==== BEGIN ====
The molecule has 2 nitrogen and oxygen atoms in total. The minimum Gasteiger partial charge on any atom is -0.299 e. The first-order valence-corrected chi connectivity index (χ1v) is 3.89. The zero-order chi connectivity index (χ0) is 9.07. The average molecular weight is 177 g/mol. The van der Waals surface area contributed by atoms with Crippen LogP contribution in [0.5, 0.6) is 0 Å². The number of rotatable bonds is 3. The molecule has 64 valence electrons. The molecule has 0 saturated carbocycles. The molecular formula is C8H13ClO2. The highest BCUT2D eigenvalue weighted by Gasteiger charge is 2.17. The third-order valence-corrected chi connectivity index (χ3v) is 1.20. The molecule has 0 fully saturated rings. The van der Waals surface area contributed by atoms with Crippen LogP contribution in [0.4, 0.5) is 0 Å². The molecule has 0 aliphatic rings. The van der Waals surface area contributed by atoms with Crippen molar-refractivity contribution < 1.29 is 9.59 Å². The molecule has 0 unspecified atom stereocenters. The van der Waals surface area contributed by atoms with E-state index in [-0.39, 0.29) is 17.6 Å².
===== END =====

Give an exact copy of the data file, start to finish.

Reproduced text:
The molecule has 2 nitrogen and oxygen atoms in total. The minimum Gasteiger partial charge on any atom is -0.299 e. The first-order valence-corrected chi connectivity index (χ1v) is 3.89. The zero-order chi connectivity index (χ0) is 9.07. The average molecular weight is 177 g/mol. The van der Waals surface area contributed by atoms with Crippen LogP contribution in [0.5, 0.6) is 0 Å². The number of rotatable bonds is 3. The molecule has 64 valence electrons. The molecule has 0 saturated carbocycles. The molecular formula is C8H13ClO2. The highest BCUT2D eigenvalue weighted by Gasteiger charge is 2.17. The third-order valence-corrected chi connectivity index (χ3v) is 1.20. The molecule has 0 fully saturated rings. The van der Waals surface area contributed by atoms with Crippen LogP contribution in [0.4, 0.5) is 0 Å². The molecule has 0 aliphatic rings. The van der Waals surface area contributed by atoms with Crippen molar-refractivity contribution < 1.29 is 9.59 Å². The molecule has 0 unspecified atom stereocenters. The van der Waals surface area contributed by atoms with E-state index in [-0.39, 0.29) is 17.6 Å².